Speaking of hardware modification, it turns out that I was right: all that I needed to pass the Point of Certain Crash in Half-Life 2 Episode 1 was a second gigabyte of RAM, which seems to cost about two cents per meg these days. So the stated “minimum requirements” of the game, which would have it running on a fraction of the RAM I had beforehand, are a lie. This is probably pretty common. There’s little motivation for game producers to tell people in advance that they shouldn’t bother buying their games.

I’ve mentioned before how the structure of Half-Life 2 makes me end most sessions in the middle of a difficult battle. The latest quit-for-the-night scene for me is one of those scenes where people start following Gordon around and get massacred for their trust in my ability to defend them. This time around, though, it’s not just a regrettable happenstance. Defending them is in fact my explicit goal: Barney has dragooned me into shuttling people from a safehouse to a waiting train, four at a time. (This seems to be a magic number for the game engine. Whenever NPCs are spawned dynamically, there are always four of them. New folks show up only as fast as you let the old ones die. If it were a movie, I’d suspect that they only had enough money to hire four extras.)

So, it’s an escort mission, that traditional bane of shooters. I don’t know yet if getting my charges killed actually makes any difference in the game here, and on the basis of precedent, I suspect it doesn’t. But for various reasons, I’m unwilling to let them die, and this makes the scene harder than it would be otherwise. The fact that it is my explicit goal is of course part of it. There’s also the fact that it’s my fault that they need to get on the train in the first place — the reason they’re fleeing the city is that it’s about to blow up, due to my own actions in the endgame of Half-Life 2.

But also, it just seems like discharging a karmic debt. The whole episode so far has essentially been one long escort mission — one viewed from the opposite side. Gordon frequently has to concentrate on things other than shooting, like operating machinery or pushing cars onto antlion burrows to block them. And whenever the player is occupied in this manner, Alyx covers him. There have been battles where I’ve hardly fired a shot. In one of the scenes shortly before where I am now, Alyx climbed up onto a high vantage point with a sniper rifle to pick off enemies while I ran ahead. I’ve played that exact scenario in several other games, but always as the sniper. So after being the beneficiary of so much uncomplaining protection, it would be ungracious to refuse the same to others.

Pokémon: Trading again

So, I’ve finally done something about the Gameboy cable problem. It turns out that GBA cables are wired slightly differently than the original Gameboy and Gameboy Color: where the older model just has two of the wires cross over, the GBA does something tricky to accomodate plugging in another cable in the middle. Furthermore, the type of connection that a game expects depends on the hardware the game was created for, not the hardware it’s actually running on — so in order to trade original Pokemon on a GBA, you need an old-style cable. This is the sort of fact that’s easy to find documented on the web, provided you’re looking for it in the first place.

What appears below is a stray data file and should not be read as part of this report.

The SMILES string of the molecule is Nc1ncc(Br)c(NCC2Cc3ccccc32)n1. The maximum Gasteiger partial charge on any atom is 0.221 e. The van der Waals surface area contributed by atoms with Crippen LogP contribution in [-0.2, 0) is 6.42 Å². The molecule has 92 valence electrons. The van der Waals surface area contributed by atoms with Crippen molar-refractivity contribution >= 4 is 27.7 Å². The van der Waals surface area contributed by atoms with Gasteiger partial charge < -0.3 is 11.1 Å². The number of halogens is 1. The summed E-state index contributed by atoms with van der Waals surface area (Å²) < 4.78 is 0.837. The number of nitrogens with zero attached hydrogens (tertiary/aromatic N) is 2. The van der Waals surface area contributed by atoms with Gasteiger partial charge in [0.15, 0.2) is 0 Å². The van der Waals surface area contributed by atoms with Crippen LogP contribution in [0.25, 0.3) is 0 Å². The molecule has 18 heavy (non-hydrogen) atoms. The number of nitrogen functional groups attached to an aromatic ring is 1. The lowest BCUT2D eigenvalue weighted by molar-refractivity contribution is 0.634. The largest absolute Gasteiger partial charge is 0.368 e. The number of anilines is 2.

I’ve seen it suggested that an official GBC cable will fit in a GBA socket (although not vice-versa), which would solve the problem if I had an official GBC cable. But I don’t, and I’m not really willing to spend any more money on this problem (buying second GBA was about my limit for this project), so I took apart the GBA cable I had formerly called “defective” and rewired it. And it works great! I’ve pulled off my first successful pokémon trades trades in something approaching ten years, and stand ready to do more.

Of course, given my track record, I couldn’t justify asking someone to trade with me until I knew it worked. Which presents a bootstrapping problem. Fortunately, I had someone else’s Pokémon Red cartridge on hand — he wasn’t using it, so he let me borrow it. (With the stipulation that, once I got trades working, I had to take in his raichu. It’s the one pokémon that he wants to still have available if he starts over.) In short, I had to engage in some behavior I had spoken of derisively before: solo trading.

Still, this was a fairly satisfying conclusion to the whole problem, because I got to play with a soldering iron. I’ve played games where I had to read the data files in order to figure out how to win. I’ve played games where I had to read the source code, or even reverse-engineer the executable — it wouldn’t be exaggerating much to say that this is how I learned how to program. But how often does the pursuit of completion descend to the hardware level like this? Actually, pretty frequently, if you count the games that you can’t even start playing until your system meets the right specs. But this is different somehow.